Problem Areas and Strategies in a Cognitive Exercise Program

Visual and organizational problems.

Patients are recording information on pieces of paper divided into numbered boxes. For instance, if they are to do four sets of 15 bicep curls, there is a box for each set where they record their heart rate and perceived effort on the Borgs scale. To help with visual and/or organizational problems, the therapists have designed simplified forms with larger boxes and fewer exercises on each page.

Difficulty with memory.

If patients have problems learning the techniques for the upper arm or squatting exercises, they are given stick drawings or photos of themselves doing the exercises as memory cues. They may use checklists to help them remember the steps to use a piece of equipment safely or calculate the weight bars for resistance equipment.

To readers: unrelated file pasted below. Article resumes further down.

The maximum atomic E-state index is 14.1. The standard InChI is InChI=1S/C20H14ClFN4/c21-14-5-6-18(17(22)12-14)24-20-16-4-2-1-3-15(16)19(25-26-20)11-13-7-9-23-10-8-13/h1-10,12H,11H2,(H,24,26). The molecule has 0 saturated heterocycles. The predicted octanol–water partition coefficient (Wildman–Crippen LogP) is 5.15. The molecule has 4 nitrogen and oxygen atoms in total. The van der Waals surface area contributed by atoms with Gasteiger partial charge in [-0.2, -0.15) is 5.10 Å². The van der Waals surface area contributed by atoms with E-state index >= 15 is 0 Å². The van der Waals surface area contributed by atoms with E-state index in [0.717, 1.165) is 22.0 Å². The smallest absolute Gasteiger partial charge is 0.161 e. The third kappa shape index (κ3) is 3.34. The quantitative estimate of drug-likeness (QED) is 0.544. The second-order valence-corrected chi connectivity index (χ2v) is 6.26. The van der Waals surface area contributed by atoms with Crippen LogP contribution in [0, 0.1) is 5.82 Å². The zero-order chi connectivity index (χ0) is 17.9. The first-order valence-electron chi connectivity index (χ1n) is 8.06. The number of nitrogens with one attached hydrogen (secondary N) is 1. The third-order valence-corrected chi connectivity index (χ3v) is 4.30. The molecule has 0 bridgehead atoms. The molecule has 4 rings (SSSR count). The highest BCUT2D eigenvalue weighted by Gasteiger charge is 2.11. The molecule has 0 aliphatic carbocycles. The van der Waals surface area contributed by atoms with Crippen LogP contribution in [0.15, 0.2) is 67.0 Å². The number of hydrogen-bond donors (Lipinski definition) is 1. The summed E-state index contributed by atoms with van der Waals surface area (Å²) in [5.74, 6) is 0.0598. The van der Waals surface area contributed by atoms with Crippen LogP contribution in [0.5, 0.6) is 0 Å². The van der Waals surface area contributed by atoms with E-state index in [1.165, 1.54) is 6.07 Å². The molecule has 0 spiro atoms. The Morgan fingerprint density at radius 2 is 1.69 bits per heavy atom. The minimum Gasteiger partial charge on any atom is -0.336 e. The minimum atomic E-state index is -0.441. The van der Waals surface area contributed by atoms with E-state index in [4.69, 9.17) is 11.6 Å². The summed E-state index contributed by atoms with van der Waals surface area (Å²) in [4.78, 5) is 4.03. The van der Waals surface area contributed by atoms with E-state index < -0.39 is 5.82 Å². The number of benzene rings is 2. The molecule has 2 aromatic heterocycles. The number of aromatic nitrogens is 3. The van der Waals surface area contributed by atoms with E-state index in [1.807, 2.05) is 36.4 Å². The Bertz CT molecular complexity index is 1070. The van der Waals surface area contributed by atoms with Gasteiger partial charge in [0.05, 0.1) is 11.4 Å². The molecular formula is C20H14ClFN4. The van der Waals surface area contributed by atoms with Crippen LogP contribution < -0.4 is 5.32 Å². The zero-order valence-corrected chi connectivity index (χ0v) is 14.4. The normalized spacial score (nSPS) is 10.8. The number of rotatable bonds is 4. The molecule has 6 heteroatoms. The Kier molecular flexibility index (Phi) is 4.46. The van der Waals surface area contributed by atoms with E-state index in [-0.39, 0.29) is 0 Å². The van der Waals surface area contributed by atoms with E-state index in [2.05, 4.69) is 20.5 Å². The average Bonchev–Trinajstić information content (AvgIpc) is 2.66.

Distractibility.

If clients have difficulty exercising while other activities are going on around them, the therapists may have them exercise in a quieter area. For some, it helps merely to move them closer to a clock so they can take their pulse more accurately without distractions. Clients who are easily distracted are encouraged to talk quietly to themselves, which helps them keep their attention on their tasks.

Difficulty in persistence.

Clients who have problem finishing the exercises or remembering the techniques may be paired with a buddy. The two encourage and help each other. Eventually, clients learn to do the exercises alone.